The historic ties between the United States and Chennai was the topic of a panel discussion held in the city recently. Congruent, a member of the Indo-American Chamber of Commerce, was invited to the event, organized as part of the ‘Madras Week 2018′ celebrations.
Chennai turned 379 on August 22nd, considered to be the founding day of Madras, as the city was formerly known.
Historian V Sriram, one of the panelists, recalled that Elihu Yale, after whom the famous Yale College was named, was a Governor of Madras in the late 17th century. He “made his fortune” in this city, and later contributed to the college named after him.
Two other Americans, Nathaniel Higginson and William Abbott, served as Mayors of Madras. The first English-Tamil dictionary, he said, was written by Dr Myron Winslow, an American citizen, who was a pastor at the Zion Church in the city.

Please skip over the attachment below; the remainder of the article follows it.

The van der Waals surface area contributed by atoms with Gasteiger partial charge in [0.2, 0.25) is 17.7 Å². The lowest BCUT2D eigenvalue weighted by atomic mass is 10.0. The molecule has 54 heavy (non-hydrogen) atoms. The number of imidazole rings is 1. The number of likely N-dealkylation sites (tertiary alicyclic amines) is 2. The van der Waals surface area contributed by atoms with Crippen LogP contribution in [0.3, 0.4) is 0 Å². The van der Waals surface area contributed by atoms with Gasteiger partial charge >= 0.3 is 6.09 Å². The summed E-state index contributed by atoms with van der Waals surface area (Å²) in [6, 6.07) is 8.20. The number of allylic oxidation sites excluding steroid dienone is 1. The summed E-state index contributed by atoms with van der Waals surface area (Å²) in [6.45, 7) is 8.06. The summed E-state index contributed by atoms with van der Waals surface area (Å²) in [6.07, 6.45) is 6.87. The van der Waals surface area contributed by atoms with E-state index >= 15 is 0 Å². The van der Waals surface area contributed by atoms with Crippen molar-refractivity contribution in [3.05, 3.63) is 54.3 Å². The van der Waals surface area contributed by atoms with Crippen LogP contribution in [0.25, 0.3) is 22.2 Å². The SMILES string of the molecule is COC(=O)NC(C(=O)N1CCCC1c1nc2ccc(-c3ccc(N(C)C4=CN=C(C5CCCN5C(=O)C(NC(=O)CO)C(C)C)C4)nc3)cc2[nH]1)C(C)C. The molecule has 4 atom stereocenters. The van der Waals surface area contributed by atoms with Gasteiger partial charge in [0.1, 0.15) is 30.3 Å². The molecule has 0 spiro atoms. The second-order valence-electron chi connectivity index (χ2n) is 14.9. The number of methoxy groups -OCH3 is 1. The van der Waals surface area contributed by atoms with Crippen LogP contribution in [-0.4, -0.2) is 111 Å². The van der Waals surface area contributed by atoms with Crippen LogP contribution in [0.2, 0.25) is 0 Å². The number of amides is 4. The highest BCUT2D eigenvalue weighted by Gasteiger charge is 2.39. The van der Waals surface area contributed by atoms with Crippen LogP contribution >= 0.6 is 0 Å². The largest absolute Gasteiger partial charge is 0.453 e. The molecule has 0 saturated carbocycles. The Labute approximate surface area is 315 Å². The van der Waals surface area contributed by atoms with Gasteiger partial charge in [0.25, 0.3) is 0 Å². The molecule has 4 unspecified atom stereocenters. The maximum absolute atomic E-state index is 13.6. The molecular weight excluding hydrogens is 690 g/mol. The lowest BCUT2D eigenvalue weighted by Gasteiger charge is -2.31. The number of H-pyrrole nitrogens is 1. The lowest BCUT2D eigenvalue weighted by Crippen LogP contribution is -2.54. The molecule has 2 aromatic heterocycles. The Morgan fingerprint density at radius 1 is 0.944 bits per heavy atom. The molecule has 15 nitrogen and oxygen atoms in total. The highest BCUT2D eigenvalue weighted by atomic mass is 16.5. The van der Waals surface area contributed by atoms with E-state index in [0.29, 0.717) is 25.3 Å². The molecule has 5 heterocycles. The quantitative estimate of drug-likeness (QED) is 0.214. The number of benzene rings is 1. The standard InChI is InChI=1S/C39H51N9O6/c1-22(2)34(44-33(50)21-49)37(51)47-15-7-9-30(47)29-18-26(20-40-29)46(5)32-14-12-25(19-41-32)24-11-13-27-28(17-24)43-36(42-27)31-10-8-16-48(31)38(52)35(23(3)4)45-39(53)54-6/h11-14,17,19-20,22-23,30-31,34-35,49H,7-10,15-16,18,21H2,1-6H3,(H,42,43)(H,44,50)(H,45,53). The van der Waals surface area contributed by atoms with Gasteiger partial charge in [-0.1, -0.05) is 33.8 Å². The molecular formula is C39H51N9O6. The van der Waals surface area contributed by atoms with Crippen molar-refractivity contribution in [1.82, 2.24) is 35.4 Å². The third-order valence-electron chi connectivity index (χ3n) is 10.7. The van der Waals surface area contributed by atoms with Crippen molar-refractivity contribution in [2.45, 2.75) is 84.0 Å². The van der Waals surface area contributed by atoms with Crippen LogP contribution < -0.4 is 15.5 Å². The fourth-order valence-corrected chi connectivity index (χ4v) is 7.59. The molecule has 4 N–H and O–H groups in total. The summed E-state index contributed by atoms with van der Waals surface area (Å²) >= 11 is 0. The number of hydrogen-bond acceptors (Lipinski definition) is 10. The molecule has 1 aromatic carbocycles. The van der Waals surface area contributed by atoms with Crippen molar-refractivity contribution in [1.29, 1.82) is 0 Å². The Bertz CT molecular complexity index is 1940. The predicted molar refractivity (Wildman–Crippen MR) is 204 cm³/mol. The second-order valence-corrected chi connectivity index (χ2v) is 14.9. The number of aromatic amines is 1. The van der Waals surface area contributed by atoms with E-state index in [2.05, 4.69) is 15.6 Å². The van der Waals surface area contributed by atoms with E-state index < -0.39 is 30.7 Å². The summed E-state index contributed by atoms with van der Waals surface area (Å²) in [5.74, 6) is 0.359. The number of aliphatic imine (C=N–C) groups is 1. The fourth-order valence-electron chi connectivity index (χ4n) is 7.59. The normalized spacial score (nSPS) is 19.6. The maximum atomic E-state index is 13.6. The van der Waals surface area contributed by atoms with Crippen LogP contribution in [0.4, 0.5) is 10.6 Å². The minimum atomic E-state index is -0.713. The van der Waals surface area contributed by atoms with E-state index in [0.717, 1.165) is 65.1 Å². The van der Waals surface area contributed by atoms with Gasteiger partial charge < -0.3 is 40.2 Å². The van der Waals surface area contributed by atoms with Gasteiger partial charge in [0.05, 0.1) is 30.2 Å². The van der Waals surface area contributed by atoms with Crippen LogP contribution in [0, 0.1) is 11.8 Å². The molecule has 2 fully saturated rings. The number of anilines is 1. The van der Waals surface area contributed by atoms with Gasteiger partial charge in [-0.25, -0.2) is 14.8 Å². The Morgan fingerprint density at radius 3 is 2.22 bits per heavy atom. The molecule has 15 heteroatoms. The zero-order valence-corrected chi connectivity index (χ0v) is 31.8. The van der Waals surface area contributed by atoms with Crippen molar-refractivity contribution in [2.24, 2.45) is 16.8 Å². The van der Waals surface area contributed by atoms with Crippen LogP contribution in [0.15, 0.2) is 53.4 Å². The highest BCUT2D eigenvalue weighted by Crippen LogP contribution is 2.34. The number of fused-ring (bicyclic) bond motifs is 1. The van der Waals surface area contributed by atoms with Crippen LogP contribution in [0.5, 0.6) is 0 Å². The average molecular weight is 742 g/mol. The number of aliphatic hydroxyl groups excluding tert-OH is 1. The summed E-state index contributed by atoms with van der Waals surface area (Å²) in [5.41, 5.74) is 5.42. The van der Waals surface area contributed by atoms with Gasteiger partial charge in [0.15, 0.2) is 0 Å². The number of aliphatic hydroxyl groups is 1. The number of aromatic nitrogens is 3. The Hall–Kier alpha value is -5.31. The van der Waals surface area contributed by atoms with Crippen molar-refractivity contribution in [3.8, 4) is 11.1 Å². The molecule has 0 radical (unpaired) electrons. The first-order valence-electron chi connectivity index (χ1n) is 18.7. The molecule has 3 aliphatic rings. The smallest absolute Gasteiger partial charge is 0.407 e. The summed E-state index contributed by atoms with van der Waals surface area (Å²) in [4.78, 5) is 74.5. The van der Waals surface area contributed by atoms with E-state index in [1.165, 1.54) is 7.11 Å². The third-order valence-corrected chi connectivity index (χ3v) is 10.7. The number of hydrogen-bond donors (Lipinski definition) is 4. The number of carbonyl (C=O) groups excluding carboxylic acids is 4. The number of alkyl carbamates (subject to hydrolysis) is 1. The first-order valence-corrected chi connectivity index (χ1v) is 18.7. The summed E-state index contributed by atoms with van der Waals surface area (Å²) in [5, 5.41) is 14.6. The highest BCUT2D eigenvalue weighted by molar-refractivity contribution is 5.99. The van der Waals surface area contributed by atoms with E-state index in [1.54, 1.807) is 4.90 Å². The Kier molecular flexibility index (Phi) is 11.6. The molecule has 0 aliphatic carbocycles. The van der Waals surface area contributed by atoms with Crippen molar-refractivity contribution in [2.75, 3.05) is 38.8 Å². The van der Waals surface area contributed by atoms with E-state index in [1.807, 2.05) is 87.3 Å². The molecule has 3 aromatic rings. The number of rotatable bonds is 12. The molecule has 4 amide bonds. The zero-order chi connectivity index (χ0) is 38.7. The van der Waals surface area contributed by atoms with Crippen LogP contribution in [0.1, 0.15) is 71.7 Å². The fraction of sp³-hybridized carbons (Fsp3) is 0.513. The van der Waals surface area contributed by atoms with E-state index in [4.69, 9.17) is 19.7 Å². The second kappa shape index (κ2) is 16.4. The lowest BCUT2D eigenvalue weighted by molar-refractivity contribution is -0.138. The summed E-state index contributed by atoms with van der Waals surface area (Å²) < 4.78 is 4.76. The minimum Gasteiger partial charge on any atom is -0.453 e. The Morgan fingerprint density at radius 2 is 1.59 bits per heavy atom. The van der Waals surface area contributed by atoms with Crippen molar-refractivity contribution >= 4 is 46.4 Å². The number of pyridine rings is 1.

During the American Civil War, Madras Presidency contributed in a significant way to cotton exports from India.
American military officer Colonel Henry Steel Olcott, co-founder of the Theosophical Society, came to this city and started the movement here.
Apparently, renowned author Mark Twain spent one night in Madras!
Over the years, the city has earned the reputation of being an automotive hub. Sriram recalled that the first conversion of a petrol engine to a diesel engine in India happened here in 1948, in a truck, for better fuel efficiency. In the 90s, when car manufacturers like Ford wanted to set up base here, he said, they found a ready set of ancillary units already available and willing to upgrade.
He shared some interesting facts related to the seaport, an important part of the history of Madras – during World War I, it was the only Indian city to be bombarded and in World War II, it was the only Indian port city on the eastern side not to be bombed!
With a thriving harbour, he said, the Americans came here in large numbers during the Second World War and a lot of the entertainment industry in Madras city “really owes its origins to the arrival of the Americans”.
The best photographs of Madras taken during that year, is by two American soldiers, the Hensley and Bond collection – these are now in the University of Chicago.